Making Location-Aware Computing Working Accurately in Smart Spaces

Making Location-Aware Computing Working Accurately in Smart Spaces

Teddy Mantoro (University of Technology Malaysia, Malaysia), Media Ayu (International Islamic University Malaysia, Malaysia) and Maarten Weyn (Artesis University College of Antwerpen, Belgium)
DOI: 10.4018/978-1-60960-042-6.ch035
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In smart environment, making a location-aware personal computing working accurately is a way of getting close to the pervasive computing vision. The best candidate to determine a user location in indoor environment is by using IEEE 802.11 (Wi-Fi) signals, since it is more and more widely available and installed on most mobile devices used by users. Unfortunately, the signal strength, signals quality and noise of Wi-Fi, in worst scenario, it fluctuates up to 33% because of the reflection, refraction, temperature, humidity, the dynamic environment, etc. We present our current development on a light-weight algorithm, which is easy, simple but robust in producing the determination of user location using WiFi signals. The algorithm is based on “multiple observers” on ?k-Nearest Neighbour. We extend our approach in the estimation indoor-user location by using combination of different technologies, i.e. WiFi, GPS, GSM and Accelerometer. The algorithm is based on opportunistic localization algorithm and fuse different sensor data in order to be able to use the data which is available at the user position and processable in a mobile device.
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The State Of The Art Of Location Aware Computing

Currently, Location-Aware Computing becomes a rapidly growing field in the area of Context-Aware Computing. User and equipment location are the two main focuses of developing location-aware applications. Unfortunately a range of mobile devices (Laptop, PDA, Smart Phone) in the market are still lacking of a satisfactory location technology, which enables them to estimate their own location.

Location-Aware Computing which promises accuracy, economy and ease of deployment, is currently still seen to be under construction. Numerous location models have been proposed in different domains and can be categorised into two classes, i.e. symbolic or descriptive (hierarchical, topological) location such as a city or a room, and coordinate (Cartesian, metric or geometric) location such as (x,y,z) coordinate (latitude, longitude, altitude) in GPS or active bat.

User location is a main concern of Location-Aware Computing, symbolic location is preferred over coordinate location in the user’s daily activities. The use of coordinate location for human-serving can be converted into symbolic location, which is a more natural human location description, which, except in special cases, makes daily communication easier.

Our previous work proposes the ηk-Nearest Neighbour to estimate symbolic user location (Mantoro & Johnson, 2005), instead of the used of neural network approach, which required a heavy computation effort during learning process (Mantoro, 2003) and we also proposed the use of multivariate regression estimation in estimating a coordinate of user location in indoor environment (Mantoro et al, 2008) both using IEEE 802.11 (Wi-Fi) signals.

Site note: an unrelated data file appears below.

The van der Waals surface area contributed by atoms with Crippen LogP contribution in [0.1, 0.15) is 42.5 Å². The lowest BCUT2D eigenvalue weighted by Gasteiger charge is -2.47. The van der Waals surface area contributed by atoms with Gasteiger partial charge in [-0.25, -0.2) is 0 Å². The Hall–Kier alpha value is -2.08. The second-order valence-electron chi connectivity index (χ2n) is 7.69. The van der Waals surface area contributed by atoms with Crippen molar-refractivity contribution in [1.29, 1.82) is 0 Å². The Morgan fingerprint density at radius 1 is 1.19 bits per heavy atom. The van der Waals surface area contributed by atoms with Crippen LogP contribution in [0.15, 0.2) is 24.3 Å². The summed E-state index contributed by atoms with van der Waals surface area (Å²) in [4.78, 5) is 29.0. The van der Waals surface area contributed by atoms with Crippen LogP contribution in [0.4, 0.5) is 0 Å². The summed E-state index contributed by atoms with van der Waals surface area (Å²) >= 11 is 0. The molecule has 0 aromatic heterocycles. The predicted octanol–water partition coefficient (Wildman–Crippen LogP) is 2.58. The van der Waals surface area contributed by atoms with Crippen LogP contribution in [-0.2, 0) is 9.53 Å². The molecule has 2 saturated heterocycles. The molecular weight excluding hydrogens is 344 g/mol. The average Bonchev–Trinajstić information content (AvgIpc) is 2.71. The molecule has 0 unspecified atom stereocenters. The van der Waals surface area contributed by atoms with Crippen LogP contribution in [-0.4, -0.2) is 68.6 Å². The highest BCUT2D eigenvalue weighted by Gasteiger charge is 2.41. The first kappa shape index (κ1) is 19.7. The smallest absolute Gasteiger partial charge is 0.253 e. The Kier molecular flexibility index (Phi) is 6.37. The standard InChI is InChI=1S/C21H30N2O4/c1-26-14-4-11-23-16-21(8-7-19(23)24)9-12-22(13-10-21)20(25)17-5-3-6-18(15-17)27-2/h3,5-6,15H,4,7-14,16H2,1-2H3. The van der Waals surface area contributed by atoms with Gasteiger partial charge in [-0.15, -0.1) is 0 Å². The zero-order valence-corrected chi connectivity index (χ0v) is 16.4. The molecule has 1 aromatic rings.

Our Opportunistic Localisation (Weyn, et al 2009) describes the concept of using all available information which can be grasped by the mobile device in order to infer a location instead of using one fixed technology, together with a dynamic motion model which models the possible behaviour of a user.

In our current development, we are targeting to improve the accuracy of the user location determination by developing a new user location model which based on “multiple observers” of IEEE 802.11 (Wi-Fi) signals from small devices such as smart PDA.

Another constraint for localisation is the necessary offline training phase when the algorithm uses an algorithm based on fingerprinting. Our current research is developing a novel algorithm to offer an automatic fingerprinting, where the fingerprint is continually updated when more useful information is coming to the server.

Key Terms in this Chapter

WiFi: Wireless Fidelity, the Alliance to certify interoperability of IEEE 802.11

Coordinate Location: location representation based on a coordinate location (x,y,z), such as GPS (latitude, longitude and altitude). It is also known as Cartesian, Metric or Geometric location.

Ekahau: Commercial software which has capability to locate location in wireless (IEEE 802.11) local area network environment.

Active Bat System: The system that use an ultrasound time-of-flight measurement technique to provide location information.

Symbolic Location: location representation based on the descriptive of the location itself, such as a city or a named room. It is also known as descriptive, hierarchical or topological location.

Location-Aware Personal Computing: is concerned with the acquisition of coordinates or symbolic names which showing location of certain points with applied or based on information provided by small/personal devices, such as smart PDA, iPhone, etc.

Smart Environment: is a physical space which is smart in mature. The smartness of this environment is a product of interaction of different devices and computing systems.

Light-Weight Algorithm: The algorithm which is based on “multiple observers” of the Wi-Fi’s signals, and it offers an easy and simple calculation but robust in producing the determination of user location.

Radar: A radio-frequency (RF) based system for locating and tracking users inside buildings.

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